If your cat has been experiencing unexplained weight loss and vomiting or diarrhea, your veterinarian may perform abdominal radiographs and routine blood panels. While such tests may reveal certain abnormalities, they do not always provide conclusive diagnostic results. A specific blood test may become a key tool in differentiating between two common diseases that are found in the gastrointestinal tract and achieving a more accurate diagnosis. Find out what this test can detect and what it can mean for your cat's prognosis.
Inflammatory Bowel Disease
Feline inflammatory bowel disease refers to a collective group of chronic diseases of the gastrointestinal tract. Inflammatory bowel disease is characterized by a thickening of the intestinal walls that is caused by the infiltration of inflammatory cells. This compromises the gastrointestinal tract's ability to function normally. Symptoms of inflammatory bowel disease include any of the following:
- Weight loss
- Changes in appetite
Cats with inflammatory bowel disease are typically treated with dietary therapy and medications, and with diligent monitoring, they can live comfortably for years. However, the only way to achieve a definitive diagnosis of inflammatory bowel disease is to perform a biopsy to remove tissues from the full thickness of the intestinal wall for analysis. A much more serious disease that presents with similar symptoms may be the culprit, and it cannot be managed with dietary therapy.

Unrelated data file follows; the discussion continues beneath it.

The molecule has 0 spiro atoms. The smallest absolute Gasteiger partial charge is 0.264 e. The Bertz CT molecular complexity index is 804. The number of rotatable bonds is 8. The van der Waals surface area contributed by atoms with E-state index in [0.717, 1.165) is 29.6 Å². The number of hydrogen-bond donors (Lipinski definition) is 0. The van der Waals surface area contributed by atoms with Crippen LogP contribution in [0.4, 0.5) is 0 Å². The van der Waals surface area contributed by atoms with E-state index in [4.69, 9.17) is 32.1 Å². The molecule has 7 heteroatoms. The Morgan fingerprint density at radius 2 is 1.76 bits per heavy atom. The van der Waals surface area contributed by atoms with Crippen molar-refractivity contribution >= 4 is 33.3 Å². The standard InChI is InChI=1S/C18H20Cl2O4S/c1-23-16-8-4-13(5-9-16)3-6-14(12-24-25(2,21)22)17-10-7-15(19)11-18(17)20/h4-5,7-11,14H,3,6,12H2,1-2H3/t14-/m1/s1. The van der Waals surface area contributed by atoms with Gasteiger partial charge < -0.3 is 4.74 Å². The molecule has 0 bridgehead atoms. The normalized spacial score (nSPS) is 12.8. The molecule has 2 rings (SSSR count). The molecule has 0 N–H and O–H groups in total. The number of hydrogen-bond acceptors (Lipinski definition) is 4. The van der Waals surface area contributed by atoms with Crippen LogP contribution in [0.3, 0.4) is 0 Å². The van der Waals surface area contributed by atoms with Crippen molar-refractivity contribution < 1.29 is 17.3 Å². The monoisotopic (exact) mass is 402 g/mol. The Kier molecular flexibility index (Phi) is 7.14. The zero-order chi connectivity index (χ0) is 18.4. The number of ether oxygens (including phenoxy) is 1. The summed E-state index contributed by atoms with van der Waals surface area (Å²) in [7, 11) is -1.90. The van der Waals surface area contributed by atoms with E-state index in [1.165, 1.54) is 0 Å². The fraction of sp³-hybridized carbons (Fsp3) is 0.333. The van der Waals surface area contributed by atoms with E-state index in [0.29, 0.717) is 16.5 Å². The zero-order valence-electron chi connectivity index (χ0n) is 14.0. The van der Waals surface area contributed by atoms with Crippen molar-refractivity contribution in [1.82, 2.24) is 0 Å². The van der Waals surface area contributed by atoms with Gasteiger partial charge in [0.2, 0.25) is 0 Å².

Lymphoma is a malignant type of cancer. It is a cancer of the lymphatic system, which runs throughout the body. In cats, lymphoma accounts for one-third of malignant cancer diagnoses, and it is most commonly found in the cat's gastrointestinal tract. An ultrasound can reveal masses and inflammation, but such inflammation may be caused by inflammatory cells, which cause inflammatory bowel disease, or by cancerous cells, which cause lymphoma. The only way to differentiate the two to achieve a definitive diagnosis is to perform a biopsy, which must be obtained while the cat is anesthetized. Such invasive measures may soon be avoidable, thanks to a specific blood test.
Thymidine kinase is an enzyme that helps to synthesize DNA that is produced during cellular division. In a healthy cat, the level of thymidine kinase in her blood serum is within a normal range. However, cancer cells divide rapidly, which means that more DNA is being produced, and so more thymidine kinase is needed to keep up with the DNA synthesis. In a cat who has lymphoma, the level of thymidine kinase in her blood serum is significantly higher than the normal range, according to a study described in the U.S. National Library of Medicine National Institutes of Health. These findings have led to the use of a test that helps to diagnose and monitor lymphoma in cats.
TK Feline Cancer Panel
The TK feline cancer panel evaluates the level of thymidine kinase as well as of haptoglobin, a type of protein produced by the liver in response to inflammation. This goal of this test is to differentiate the cellular activity of lymphoma from that of inflammatory bowel disease. The test may be even more helpful for monitoring a cat's response to treatment once a diagnosis is achieved. If the TK feline cancer profile reveals a high level of thymidine kinase and is subsequently treated for lymphoma, a sharp decrease in this enzyme will be indicative that the cancer treatment is working.
Ultimately, the ability to monitor thymidine kinase levels in cats who have undergone cancer treatment and achieved remission can be a boon for veterinarians in their quest to extend the survival time of their feline lymphoma patients.